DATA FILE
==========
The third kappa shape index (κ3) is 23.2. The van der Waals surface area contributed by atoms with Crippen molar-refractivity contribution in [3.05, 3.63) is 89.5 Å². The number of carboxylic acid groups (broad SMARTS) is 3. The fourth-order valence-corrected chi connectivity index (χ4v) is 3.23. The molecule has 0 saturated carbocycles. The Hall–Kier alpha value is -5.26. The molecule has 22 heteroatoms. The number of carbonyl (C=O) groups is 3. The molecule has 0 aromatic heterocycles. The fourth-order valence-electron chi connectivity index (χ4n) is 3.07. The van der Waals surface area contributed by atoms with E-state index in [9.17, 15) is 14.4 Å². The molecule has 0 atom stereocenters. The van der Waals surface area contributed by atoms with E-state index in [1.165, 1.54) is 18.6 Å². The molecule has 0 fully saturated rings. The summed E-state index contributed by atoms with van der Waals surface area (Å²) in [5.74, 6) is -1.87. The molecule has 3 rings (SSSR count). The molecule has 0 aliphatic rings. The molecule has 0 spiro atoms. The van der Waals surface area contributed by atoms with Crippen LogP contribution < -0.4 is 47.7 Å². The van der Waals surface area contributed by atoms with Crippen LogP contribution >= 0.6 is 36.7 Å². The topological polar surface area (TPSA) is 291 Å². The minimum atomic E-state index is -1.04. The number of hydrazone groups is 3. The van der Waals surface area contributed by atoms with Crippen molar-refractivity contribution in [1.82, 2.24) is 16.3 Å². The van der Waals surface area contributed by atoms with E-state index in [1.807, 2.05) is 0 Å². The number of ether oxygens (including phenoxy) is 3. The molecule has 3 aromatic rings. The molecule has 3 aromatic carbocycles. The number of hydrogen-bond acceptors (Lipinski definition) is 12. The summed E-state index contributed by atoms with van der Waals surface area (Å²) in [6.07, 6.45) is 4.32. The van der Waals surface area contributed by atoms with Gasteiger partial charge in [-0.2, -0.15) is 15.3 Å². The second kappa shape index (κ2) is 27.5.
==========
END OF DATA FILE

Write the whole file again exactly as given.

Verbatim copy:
The third kappa shape index (κ3) is 23.2. The van der Waals surface area contributed by atoms with Crippen molar-refractivity contribution in [3.05, 3.63) is 89.5 Å². The number of carboxylic acid groups (broad SMARTS) is 3. The fourth-order valence-corrected chi connectivity index (χ4v) is 3.23. The molecule has 0 saturated carbocycles. The Hall–Kier alpha value is -5.26. The molecule has 22 heteroatoms. The number of carbonyl (C=O) groups is 3. The molecule has 0 aromatic heterocycles. The fourth-order valence-electron chi connectivity index (χ4n) is 3.07. The van der Waals surface area contributed by atoms with E-state index in [9.17, 15) is 14.4 Å². The molecule has 0 atom stereocenters. The van der Waals surface area contributed by atoms with E-state index in [1.165, 1.54) is 18.6 Å². The molecule has 0 fully saturated rings. The summed E-state index contributed by atoms with van der Waals surface area (Å²) in [5.74, 6) is -1.87. The molecule has 3 rings (SSSR count). The molecule has 0 aliphatic rings. The molecule has 0 spiro atoms. The van der Waals surface area contributed by atoms with Crippen LogP contribution < -0.4 is 47.7 Å². The van der Waals surface area contributed by atoms with Crippen LogP contribution >= 0.6 is 36.7 Å². The topological polar surface area (TPSA) is 291 Å². The minimum atomic E-state index is -1.04. The number of hydrazone groups is 3. The van der Waals surface area contributed by atoms with Crippen molar-refractivity contribution in [1.82, 2.24) is 16.3 Å². The van der Waals surface area contributed by atoms with E-state index in [1.807, 2.05) is 0 Å². The number of ether oxygens (including phenoxy) is 3. The molecule has 3 aromatic rings. The molecule has 3 aromatic carbocycles. The number of hydrogen-bond acceptors (Lipinski definition) is 12. The summed E-state index contributed by atoms with van der Waals surface area (Å²) in [6.07, 6.45) is 4.32. The van der Waals surface area contributed by atoms with Gasteiger partial charge in [-0.2, -0.15) is 15.3 Å². The second kappa shape index (κ2) is 27.5.